LISTENING 'BETWEEN THE LINES'
I have been preparing for the next Tribe and TAPs workshops lately and I am curious about the connections between them - Power Dynamics, Recognition, Relationship and Resilience, Group Dynamics and Working with Change. I have been exploring speech patterns, interpersonal dynamics, unconscious processes and states of mind. I have re-connected with Ware's work on Contact Doors - how as practitioners if we listen carefully we can hear clues in the client's speech patterns and choice of words and we can respond in ways which are helpful, and avoid the 'trap' door - which is not helpful at all.
As I write this in the middle of October, there is a lot going on in the world ..... which is putting it mildly. There is such uncertainty, confusion and downright scare that we need now more than ever to be able to dive into our resources to support ourselves to get through it.
We need people in our lives who will listen to us as we share our fears and concerns. Those of us who are 'helping professionals' - teachers, coaches, managers, consultants, health professionals etc - also need to apply active listening skills in order to be able to judge when a client (or a friend) is getting close to a crisis of a personal nature so that we can be of most support. And sometimes it is more appropriate to challenge, to encourage our client to distinguish between reality and fantasy, or to help them remember their skill set, their personal attributes. To help them get back on track. Listening is a very powerful skill! Without careful listening we miss what is being said 'in plain sight' (to mix my metaphors .... or something).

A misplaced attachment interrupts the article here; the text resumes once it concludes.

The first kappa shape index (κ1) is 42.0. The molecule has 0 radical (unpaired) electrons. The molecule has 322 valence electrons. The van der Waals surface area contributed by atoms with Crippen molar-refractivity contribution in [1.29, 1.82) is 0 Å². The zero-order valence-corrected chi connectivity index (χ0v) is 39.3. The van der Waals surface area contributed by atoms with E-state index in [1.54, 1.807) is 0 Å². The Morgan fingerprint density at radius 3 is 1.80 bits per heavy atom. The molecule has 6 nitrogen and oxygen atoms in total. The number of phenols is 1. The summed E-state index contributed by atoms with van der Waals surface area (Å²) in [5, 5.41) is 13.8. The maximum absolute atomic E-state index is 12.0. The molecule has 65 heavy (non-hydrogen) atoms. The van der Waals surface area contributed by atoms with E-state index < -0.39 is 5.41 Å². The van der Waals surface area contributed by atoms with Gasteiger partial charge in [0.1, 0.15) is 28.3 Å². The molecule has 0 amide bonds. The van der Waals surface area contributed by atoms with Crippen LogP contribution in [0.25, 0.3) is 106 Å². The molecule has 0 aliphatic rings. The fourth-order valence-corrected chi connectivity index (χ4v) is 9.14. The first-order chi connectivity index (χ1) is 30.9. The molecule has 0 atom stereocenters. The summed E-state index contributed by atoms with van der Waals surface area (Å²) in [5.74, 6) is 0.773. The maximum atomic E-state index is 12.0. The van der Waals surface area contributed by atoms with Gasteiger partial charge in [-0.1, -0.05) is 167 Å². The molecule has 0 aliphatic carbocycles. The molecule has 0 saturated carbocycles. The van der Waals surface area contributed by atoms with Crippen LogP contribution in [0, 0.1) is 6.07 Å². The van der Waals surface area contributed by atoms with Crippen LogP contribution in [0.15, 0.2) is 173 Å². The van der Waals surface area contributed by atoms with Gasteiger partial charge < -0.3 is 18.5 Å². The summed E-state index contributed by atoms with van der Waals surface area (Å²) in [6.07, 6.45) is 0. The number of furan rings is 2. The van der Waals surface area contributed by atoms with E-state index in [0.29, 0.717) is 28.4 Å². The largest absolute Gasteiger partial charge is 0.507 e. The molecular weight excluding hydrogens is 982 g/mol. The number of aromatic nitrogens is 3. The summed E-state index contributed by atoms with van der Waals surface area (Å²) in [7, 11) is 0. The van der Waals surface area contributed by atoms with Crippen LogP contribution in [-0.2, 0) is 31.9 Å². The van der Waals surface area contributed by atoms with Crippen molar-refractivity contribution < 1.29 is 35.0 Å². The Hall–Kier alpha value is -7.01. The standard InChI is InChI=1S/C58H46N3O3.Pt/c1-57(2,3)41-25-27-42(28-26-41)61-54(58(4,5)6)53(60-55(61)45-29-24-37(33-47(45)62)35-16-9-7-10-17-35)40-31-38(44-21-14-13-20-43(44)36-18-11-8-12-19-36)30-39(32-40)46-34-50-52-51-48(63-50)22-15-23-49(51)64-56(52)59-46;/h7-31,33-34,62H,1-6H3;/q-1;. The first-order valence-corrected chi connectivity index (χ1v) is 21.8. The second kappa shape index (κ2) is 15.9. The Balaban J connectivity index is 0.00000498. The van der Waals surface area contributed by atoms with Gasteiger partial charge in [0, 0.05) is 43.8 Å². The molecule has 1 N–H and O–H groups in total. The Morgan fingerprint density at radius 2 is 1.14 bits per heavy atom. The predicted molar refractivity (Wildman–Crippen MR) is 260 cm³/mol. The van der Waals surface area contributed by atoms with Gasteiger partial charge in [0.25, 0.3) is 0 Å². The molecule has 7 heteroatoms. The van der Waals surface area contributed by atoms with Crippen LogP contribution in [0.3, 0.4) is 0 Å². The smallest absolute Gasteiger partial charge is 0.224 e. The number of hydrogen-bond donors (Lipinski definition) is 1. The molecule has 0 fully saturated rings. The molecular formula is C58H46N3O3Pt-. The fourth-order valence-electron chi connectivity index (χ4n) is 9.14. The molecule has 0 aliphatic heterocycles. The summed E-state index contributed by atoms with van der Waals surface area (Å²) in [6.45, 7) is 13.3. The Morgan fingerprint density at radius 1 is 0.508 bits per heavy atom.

If we recognise the speech patterns of let's say a person with a Please People Driver, with practice we can 'meet them where they are' (feelings), and then if appropriate encourage them to stretch into a target place (thinking) and may be the work will be accomplished here. Or perhaps it can be taken further, Ware calls it the trap door (for those with Please People that would be 'behaviour' - if the practitioner goes straight to this the client is likely to shut down. However, if you match (feelings) move (to thinking) and then get to where the work needs to be done (behaviour) then that 'trap' door becomes the 'developmental door' - a place to expand into and where the client needs to focus.
Knowing what to listen out for, identifying the driver speech patterns and having a mechanism for progress enhances our ability to encourage personal growth.
And fundamental to that skill is that of listening - a vastly underrated and overlooked interpersonal gift.
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Lynda Tongue TSTA-org
Learning and Development consultant since 1991. Teaching and Supervising Transactional Analyst since 2013.